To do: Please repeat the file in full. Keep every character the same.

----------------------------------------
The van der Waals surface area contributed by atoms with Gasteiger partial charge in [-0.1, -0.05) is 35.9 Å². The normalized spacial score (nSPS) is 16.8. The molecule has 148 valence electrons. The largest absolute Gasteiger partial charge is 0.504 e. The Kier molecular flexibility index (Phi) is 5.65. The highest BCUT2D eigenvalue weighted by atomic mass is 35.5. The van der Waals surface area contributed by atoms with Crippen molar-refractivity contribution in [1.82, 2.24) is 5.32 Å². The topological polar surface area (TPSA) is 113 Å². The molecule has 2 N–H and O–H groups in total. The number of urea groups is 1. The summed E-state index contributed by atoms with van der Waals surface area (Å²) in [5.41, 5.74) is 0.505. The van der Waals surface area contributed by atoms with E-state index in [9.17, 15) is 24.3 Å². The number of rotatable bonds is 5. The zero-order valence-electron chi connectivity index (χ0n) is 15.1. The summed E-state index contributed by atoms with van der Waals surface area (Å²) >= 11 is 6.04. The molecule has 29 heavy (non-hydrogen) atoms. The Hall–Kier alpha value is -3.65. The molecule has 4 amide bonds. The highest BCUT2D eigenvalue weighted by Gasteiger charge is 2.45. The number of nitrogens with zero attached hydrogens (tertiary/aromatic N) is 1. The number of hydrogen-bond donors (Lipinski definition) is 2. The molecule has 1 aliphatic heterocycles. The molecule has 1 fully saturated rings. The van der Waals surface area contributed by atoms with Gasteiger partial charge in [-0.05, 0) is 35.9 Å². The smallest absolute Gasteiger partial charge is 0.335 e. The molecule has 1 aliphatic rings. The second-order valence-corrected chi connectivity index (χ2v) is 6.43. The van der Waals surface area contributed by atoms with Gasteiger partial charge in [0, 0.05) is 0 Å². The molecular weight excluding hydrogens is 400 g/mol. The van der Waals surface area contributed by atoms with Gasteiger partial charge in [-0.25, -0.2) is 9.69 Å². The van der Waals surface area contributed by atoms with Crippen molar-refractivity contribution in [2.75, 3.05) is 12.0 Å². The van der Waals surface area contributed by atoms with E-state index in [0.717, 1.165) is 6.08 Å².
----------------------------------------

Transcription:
The van der Waals surface area contributed by atoms with Gasteiger partial charge in [-0.1, -0.05) is 35.9 Å². The normalized spacial score (nSPS) is 16.8. The molecule has 148 valence electrons. The largest absolute Gasteiger partial charge is 0.504 e. The Kier molecular flexibility index (Phi) is 5.65. The highest BCUT2D eigenvalue weighted by atomic mass is 35.5. The van der Waals surface area contributed by atoms with Crippen molar-refractivity contribution in [1.82, 2.24) is 5.32 Å². The topological polar surface area (TPSA) is 113 Å². The molecule has 2 N–H and O–H groups in total. The number of urea groups is 1. The summed E-state index contributed by atoms with van der Waals surface area (Å²) in [5.41, 5.74) is 0.505. The van der Waals surface area contributed by atoms with E-state index in [9.17, 15) is 24.3 Å². The number of rotatable bonds is 5. The zero-order valence-electron chi connectivity index (χ0n) is 15.1. The summed E-state index contributed by atoms with van der Waals surface area (Å²) >= 11 is 6.04. The molecule has 29 heavy (non-hydrogen) atoms. The Hall–Kier alpha value is -3.65. The molecule has 4 amide bonds. The highest BCUT2D eigenvalue weighted by Gasteiger charge is 2.45. The number of nitrogens with zero attached hydrogens (tertiary/aromatic N) is 1. The number of hydrogen-bond donors (Lipinski definition) is 2. The molecule has 1 aliphatic heterocycles. The molecule has 1 fully saturated rings. The van der Waals surface area contributed by atoms with Gasteiger partial charge in [-0.05, 0) is 35.9 Å². The smallest absolute Gasteiger partial charge is 0.335 e. The molecule has 1 aliphatic rings. The second-order valence-corrected chi connectivity index (χ2v) is 6.43. The van der Waals surface area contributed by atoms with Gasteiger partial charge in [0, 0.05) is 0 Å². The molecular weight excluding hydrogens is 400 g/mol. The van der Waals surface area contributed by atoms with Gasteiger partial charge in [-0.25, -0.2) is 9.69 Å². The van der Waals surface area contributed by atoms with Crippen molar-refractivity contribution in [2.75, 3.05) is 12.0 Å². The van der Waals surface area contributed by atoms with E-state index in [0.717, 1.165) is 6.08 Å².